Ag Biz News Column
By: Chad Gulley
County Extension Agent–Ag/NR



Are scorpions invading your home?  Scorpions are easily recognized by their characteristic shape.  Scorpions prefer a dry habitat but occur throughout Texas.  Scorpions are arachnids and are close relatives of ticks, mites, and spiders.  These arachnids carry a painful sting.

The scorpion has four pair of legs and two large pincer-bearing arms (pedipalps) in front of their body.  On the end of the long, slender tail is a bulb-like poison gland or stinger.  The tail is longer on males than females.  Scorpions range in size from ½ inch to 7 1/4 inches long depending on the species.

The most common species in Texas is the striped bark scorpion.  Adults of this species are about 2 ½ inches long.  Striped bark scorpions are yellowish tan with two broad, dark stripes running the length of the back.  They also have a dark triangular mark on the front of the head above the eyes.  Immature scorpions may be lighter in color.

Scorpions are nocturnal.  They hide during the day and become active at night.  This behavior helps them manage temperature and water balances which are important functions for survival in dry areas of Texas.  Scorpions prey on small insects, spiders, centipedes, earthworms, and other scorpions.  Some species of scorpions live for 20 to 25 years but a typical life span is 3 to 8 years.  The female scorpion has a gestation period that lasts about 8 months.  The female scorpion can give birth to 13 to 47 young but usually only birth 31 young on average.  Young scorpions reach maturity in a year or so depending on the availability of food.

There are more than 90 species of scorpions identified in the United States.  Texas has 18 species of scorpions but only the striped bark scorpion is found in the eastern part of Texas.  Scorpions are typically found outside near rocks, boards, and debris.  When temperatures start getting hot, scorpions may move indoors to escape the high temperatures.  Scorpions are found in a variety of habitats.

The sting of the scorpion may be painful.  The scorpion’s venom is a mixture of compounds including neurotoxins that affects the victim’s nervous system.  Severity of the sting of the scorpions in East Texas varies according to the individual and that individual’s reaction to the venom.  Allergic reactions are possible.  An ice pack applied to the affected area may relieve some of the pain.  If swelling and/or pain persists or if breathing becomes difficult, seek medical attention.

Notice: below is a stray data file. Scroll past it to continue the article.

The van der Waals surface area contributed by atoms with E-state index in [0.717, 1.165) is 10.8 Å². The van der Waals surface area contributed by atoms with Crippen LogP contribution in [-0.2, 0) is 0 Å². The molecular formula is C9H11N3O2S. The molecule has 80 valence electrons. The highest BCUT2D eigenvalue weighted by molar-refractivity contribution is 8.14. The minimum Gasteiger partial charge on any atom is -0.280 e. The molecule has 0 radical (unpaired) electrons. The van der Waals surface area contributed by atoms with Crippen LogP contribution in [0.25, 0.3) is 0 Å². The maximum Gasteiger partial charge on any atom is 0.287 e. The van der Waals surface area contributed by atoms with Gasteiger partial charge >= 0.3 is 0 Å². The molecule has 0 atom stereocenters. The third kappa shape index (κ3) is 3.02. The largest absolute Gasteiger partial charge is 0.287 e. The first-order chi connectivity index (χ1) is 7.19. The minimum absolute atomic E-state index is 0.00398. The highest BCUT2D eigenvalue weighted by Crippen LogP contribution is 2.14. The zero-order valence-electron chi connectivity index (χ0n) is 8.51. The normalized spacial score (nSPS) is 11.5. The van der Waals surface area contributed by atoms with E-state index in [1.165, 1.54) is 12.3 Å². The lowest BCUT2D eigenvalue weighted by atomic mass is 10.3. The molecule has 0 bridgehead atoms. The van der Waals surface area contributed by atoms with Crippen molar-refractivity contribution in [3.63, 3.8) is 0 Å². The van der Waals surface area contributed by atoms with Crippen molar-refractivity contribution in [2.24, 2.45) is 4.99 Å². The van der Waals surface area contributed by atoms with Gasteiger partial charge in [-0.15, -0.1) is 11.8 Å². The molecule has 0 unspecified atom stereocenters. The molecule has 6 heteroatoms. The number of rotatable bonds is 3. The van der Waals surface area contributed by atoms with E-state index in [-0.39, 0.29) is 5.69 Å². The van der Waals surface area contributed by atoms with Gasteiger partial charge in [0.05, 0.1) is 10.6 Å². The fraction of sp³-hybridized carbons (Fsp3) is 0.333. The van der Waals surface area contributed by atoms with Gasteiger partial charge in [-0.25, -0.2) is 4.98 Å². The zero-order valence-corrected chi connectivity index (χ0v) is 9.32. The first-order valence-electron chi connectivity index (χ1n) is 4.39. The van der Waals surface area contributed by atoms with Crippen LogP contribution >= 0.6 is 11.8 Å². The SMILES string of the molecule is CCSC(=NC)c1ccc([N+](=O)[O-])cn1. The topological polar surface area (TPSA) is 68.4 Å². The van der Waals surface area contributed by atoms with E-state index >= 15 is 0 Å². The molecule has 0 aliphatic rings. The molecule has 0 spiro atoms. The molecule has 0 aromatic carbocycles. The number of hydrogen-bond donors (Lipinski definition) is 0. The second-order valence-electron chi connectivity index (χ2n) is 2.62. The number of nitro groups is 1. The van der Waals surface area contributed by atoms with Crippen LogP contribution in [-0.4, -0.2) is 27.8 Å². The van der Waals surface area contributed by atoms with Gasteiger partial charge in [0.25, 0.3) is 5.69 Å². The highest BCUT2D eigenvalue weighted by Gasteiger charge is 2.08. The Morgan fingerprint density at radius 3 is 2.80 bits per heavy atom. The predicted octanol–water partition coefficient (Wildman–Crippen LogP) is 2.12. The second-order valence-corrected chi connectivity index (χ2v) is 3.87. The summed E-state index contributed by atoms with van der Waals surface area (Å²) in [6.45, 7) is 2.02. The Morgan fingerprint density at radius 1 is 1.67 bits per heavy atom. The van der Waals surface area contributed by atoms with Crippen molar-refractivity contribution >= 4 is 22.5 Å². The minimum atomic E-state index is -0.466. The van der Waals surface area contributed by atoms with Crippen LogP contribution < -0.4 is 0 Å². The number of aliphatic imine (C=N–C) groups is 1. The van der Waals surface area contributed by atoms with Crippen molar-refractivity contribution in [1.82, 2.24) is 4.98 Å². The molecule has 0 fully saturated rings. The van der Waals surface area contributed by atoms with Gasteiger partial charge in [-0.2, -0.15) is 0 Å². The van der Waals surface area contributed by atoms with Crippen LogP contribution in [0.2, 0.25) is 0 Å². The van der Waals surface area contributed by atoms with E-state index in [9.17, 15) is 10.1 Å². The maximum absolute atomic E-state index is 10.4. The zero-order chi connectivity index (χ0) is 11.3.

Scorpions are difficult to control with insecticides alone.  Remove logs, boards, stones and other debris away from structures.  Keep the grass closely mowed near home or other structures.  Install weather stripping around loose fitting windows and doors.  Store firewood away from the home or structure and seal around pipes or other crawl spaces may help reduce scorpion sightings.

Insecticides both naturally derived and synthetic can offer some control for scorpions.  Naturally derived pesticides for managing scorpions include rosemary oil, cinnamon oil, clove oil, thyme oil, peppermint oil, and pyrethrum.  Synthetic pesticides for scorpion control include active ingredients such as permethrin, cyfluthrin, cypermethrin, lambda-cyhalothrin, delta-methrin, propoxur, carbaryl, and bifenthrin.  Apply these pesticides around the foundation of the home and up to one foot above ground level on exterior walls.  It is also recommended to apply these pesticides around windows, doors, and other potential entry points for scorpions.  Be sure to read and follow all label recommendations when applying any pesticide.

Extension programs serve people of all ages regardless of socioeconomic level, race, color, sex, religion, disability, or national origin.

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